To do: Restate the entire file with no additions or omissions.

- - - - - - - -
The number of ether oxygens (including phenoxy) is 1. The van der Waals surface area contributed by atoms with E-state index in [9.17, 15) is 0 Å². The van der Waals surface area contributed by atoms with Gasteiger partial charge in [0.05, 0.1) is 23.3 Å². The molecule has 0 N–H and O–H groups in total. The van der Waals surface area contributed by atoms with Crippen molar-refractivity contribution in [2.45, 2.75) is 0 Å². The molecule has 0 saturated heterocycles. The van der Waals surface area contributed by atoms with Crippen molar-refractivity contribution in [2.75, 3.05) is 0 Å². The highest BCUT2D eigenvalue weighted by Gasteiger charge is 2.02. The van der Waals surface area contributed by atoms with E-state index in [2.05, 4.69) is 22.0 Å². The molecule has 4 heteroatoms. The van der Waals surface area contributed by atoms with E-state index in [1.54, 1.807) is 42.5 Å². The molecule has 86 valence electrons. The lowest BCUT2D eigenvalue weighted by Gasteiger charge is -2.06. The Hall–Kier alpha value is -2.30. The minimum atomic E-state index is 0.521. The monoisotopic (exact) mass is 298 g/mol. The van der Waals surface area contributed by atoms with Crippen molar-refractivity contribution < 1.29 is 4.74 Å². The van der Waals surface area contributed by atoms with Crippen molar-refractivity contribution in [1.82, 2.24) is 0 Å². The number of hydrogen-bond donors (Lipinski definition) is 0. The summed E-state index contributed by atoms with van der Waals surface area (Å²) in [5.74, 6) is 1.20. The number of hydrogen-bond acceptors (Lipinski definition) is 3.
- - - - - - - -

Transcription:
The number of ether oxygens (including phenoxy) is 1. The van der Waals surface area contributed by atoms with E-state index in [9.17, 15) is 0 Å². The van der Waals surface area contributed by atoms with Gasteiger partial charge in [0.05, 0.1) is 23.3 Å². The molecule has 0 N–H and O–H groups in total. The van der Waals surface area contributed by atoms with Crippen molar-refractivity contribution in [2.45, 2.75) is 0 Å². The molecule has 0 saturated heterocycles. The van der Waals surface area contributed by atoms with Crippen molar-refractivity contribution in [2.75, 3.05) is 0 Å². The highest BCUT2D eigenvalue weighted by Gasteiger charge is 2.02. The van der Waals surface area contributed by atoms with E-state index in [2.05, 4.69) is 22.0 Å². The molecule has 4 heteroatoms. The van der Waals surface area contributed by atoms with E-state index in [1.54, 1.807) is 42.5 Å². The molecule has 86 valence electrons. The lowest BCUT2D eigenvalue weighted by Gasteiger charge is -2.06. The Hall–Kier alpha value is -2.30. The minimum atomic E-state index is 0.521. The monoisotopic (exact) mass is 298 g/mol. The van der Waals surface area contributed by atoms with Crippen molar-refractivity contribution < 1.29 is 4.74 Å². The van der Waals surface area contributed by atoms with Crippen molar-refractivity contribution in [1.82, 2.24) is 0 Å². The number of hydrogen-bond donors (Lipinski definition) is 0. The summed E-state index contributed by atoms with van der Waals surface area (Å²) in [5.74, 6) is 1.20. The number of hydrogen-bond acceptors (Lipinski definition) is 3.